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Cabling Your Office Space for Efficiency and High Performance

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The CBRE APAC Occupier Survey 2015/2016 reports strong growth prospects for office space across Asia Pacific as organizations plan for increased headcount. Companies are investing in new office spaces and also looking to consolidating existing offices. The relatively high cost of real estate across many of the large metro cities in Asia Pacific is driving renewed focus on space optimization.

Office buildings in India are being deployed with increasingly large floor plates; it is not uncommon to see floor plates upwards of 100,000 square feet, especially in cities like Bangalore and New Delhi. Network architecture, focused on local area network (LAN) cabling design, can play a vital role in lowering costs while increasing network performance.

The TIA 568 and 569-B standards lays a solid foundation for LAN design by elaborating on the hierarchy and placement 
of space - work spaces, horizontal distributors, building distributors, campus distributors, equipment rooms and facility entrances. IT network managers need to be mindful of the following infrastructure trends.

Network Densification

Optimizing the horizontal distributors in the equipment room leads to more useable floor space, improved network densification and a flatter network. Optimizing floor distributors also leads to better use of LAN electronic ports (Ethernet switches), and also minimizes the intra-building back-bone runs. With an optimal design and placement of distributors, network management is easier and the network becomes more reliable.

Network managers should also consider using copper and fiber panels with a higher density of ports. A good metric to evaluate design efficiency is to evaluate ports per unit of rack space. This leads to optimal use of rack space, thereby reducing the number of racks and optimizing use of floor space. Network managers should also consider wall-mounted panels for cable termination and management so that only LAN electronics and fiber panels are prioritized for rack space.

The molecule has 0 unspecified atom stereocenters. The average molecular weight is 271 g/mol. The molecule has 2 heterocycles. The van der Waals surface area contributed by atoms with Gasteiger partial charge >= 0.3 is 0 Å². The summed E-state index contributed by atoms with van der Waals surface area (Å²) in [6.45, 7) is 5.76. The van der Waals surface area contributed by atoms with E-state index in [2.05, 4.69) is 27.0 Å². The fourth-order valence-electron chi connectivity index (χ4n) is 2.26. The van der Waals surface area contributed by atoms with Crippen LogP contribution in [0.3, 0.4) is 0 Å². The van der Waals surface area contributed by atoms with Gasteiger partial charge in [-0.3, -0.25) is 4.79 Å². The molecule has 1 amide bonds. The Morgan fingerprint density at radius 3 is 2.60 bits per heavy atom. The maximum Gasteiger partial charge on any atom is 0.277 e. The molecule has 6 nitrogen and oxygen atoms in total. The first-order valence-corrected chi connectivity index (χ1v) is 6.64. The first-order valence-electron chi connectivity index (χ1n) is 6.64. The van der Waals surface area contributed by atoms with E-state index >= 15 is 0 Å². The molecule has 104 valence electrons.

A wall-mounted panel approach is well-suited to organizations that seek to converge building applications onto IP networks. Wall-mount panels can ensure that IT and facilities management teams manage their respective networks within the rack, and yet enabling the organizations to share a common cable plant.

Cabling System Performance

The TIA 568 standard limits copper cable runs to 90 meters from the floor distributor to workstations. Violating this rule results in higher signal losses (insertion loss), as well as propagation delay limits imposed by the Ethernet protocol, which can impair network performance. A large floor size with the optimal number of floor distributors typically results in longer average length of cables, beyond 90m, which means more insertion losses (attenuation). At the same time, the shorter cable runs are impacted by near end effects for crosstalk, return loss and other parameters. Network managers should therefore exercise caution and specify not only performance headroom for the end to end channel, but also demand
a guarantee that the application to be used will indeed work – this is called an application assurance warranty. Further, keeping in mind the growing adoption of 2.5, 5G and 10G Ethernet and the latest high performance wireless access points (WAP), it is important to specify a category cable type that can meet future high bandwidth demands – Cat6A cabling systems are ideal.

Three Important Drivers

Network managers should also consider three important connectivity drivers: Wi-Fi; Power over Ethernet (PoE) enabled devices, and In-Building Wireless (IBW) systems.

Wi-Fi has emerged as a business critical requirement extending LANs throughout a building to collaboration areas like conference rooms – thereby making employees highly mobile. If the network was not designed with Wi-Fi in mind then network managers will subsequently find it challenging to install cables close enough to connect WAPs wherever needed. Utilizing a concept like CommScope’s Universal Connectivity Grid (UCG) offers an elegant approach to cabling network design by providing tremendous flexibility in general capacity planning and identifying the optimum placement of WAPs
at the network design stage. The latest IEEE 802.11ac Wi-Fi standard provides relatively high throughput (5GHz) which coupled with CommScope’s UCG approach optimizes network design. The IEEE PoE standard IEEE 802.3bt allows for powering end devices up to 96W over the same data cable. Lastly, with the need for greater mobility and increasing challenge to maintain effective cellular coverage throughout larger facilities, dedicated IBW systems ranging from distributed antenna systems to small cell technology are more prevalent.

Office retrofit projects are intended to serve at least 10 years of installed life and greenfield construction at least 15-20 years. Knowledge of structured cabling practice can help IT and facility managers save costs, improve network performance and ease network management over these decades long intervals. The CommScope Universal Connectivity Grid (UCG) approach offers an elegant and flexible approach to cabling network design.